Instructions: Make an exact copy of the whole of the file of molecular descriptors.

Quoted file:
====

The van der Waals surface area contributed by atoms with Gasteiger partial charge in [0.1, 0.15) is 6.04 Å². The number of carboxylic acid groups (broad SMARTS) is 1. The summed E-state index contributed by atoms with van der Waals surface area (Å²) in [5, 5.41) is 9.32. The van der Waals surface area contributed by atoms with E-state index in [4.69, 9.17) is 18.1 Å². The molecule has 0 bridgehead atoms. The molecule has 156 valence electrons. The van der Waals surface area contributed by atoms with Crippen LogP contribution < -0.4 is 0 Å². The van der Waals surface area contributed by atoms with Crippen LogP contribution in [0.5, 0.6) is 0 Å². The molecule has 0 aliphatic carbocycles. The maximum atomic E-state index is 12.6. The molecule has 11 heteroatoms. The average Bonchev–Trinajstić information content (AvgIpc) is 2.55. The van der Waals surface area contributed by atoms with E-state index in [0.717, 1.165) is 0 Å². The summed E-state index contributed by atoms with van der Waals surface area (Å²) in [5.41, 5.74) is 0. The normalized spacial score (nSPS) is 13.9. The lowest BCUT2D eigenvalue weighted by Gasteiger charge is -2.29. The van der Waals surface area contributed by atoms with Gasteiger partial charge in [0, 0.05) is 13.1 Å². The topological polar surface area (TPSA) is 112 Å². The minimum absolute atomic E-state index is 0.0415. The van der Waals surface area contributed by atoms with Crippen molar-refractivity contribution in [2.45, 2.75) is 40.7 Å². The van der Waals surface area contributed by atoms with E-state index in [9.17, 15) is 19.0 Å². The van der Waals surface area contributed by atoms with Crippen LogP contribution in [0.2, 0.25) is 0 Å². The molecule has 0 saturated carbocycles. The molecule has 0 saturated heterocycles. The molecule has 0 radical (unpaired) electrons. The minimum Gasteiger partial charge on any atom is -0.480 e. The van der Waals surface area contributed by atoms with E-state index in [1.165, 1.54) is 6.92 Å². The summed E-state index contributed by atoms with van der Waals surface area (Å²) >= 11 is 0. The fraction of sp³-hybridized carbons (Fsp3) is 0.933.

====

The van der Waals surface area contributed by atoms with Gasteiger partial charge in [0.1, 0.15) is 6.04 Å². The number of carboxylic acid groups (broad SMARTS) is 1. The summed E-state index contributed by atoms with van der Waals surface area (Å²) in [5, 5.41) is 9.32. The van der Waals surface area contributed by atoms with E-state index in [4.69, 9.17) is 18.1 Å². The molecule has 0 bridgehead atoms. The molecule has 156 valence electrons. The van der Waals surface area contributed by atoms with Crippen LogP contribution < -0.4 is 0 Å². The van der Waals surface area contributed by atoms with Crippen LogP contribution in [0.5, 0.6) is 0 Å². The molecule has 0 aliphatic carbocycles. The maximum atomic E-state index is 12.6. The molecule has 11 heteroatoms. The average Bonchev–Trinajstić information content (AvgIpc) is 2.55. The van der Waals surface area contributed by atoms with E-state index in [0.717, 1.165) is 0 Å². The summed E-state index contributed by atoms with van der Waals surface area (Å²) in [5.41, 5.74) is 0. The normalized spacial score (nSPS) is 13.9. The lowest BCUT2D eigenvalue weighted by Gasteiger charge is -2.29. The van der Waals surface area contributed by atoms with Gasteiger partial charge in [0, 0.05) is 13.1 Å². The topological polar surface area (TPSA) is 112 Å². The minimum absolute atomic E-state index is 0.0415. The van der Waals surface area contributed by atoms with Crippen molar-refractivity contribution in [2.45, 2.75) is 40.7 Å². The van der Waals surface area contributed by atoms with E-state index in [9.17, 15) is 19.0 Å². The van der Waals surface area contributed by atoms with Crippen LogP contribution in [0.2, 0.25) is 0 Å². The molecule has 0 saturated carbocycles. The molecule has 0 saturated heterocycles. The molecule has 0 radical (unpaired) electrons. The minimum Gasteiger partial charge on any atom is -0.480 e. The van der Waals surface area contributed by atoms with E-state index in [1.165, 1.54) is 6.92 Å². The summed E-state index contributed by atoms with van der Waals surface area (Å²) >= 11 is 0. The fraction of sp³-hybridized carbons (Fsp3) is 0.933.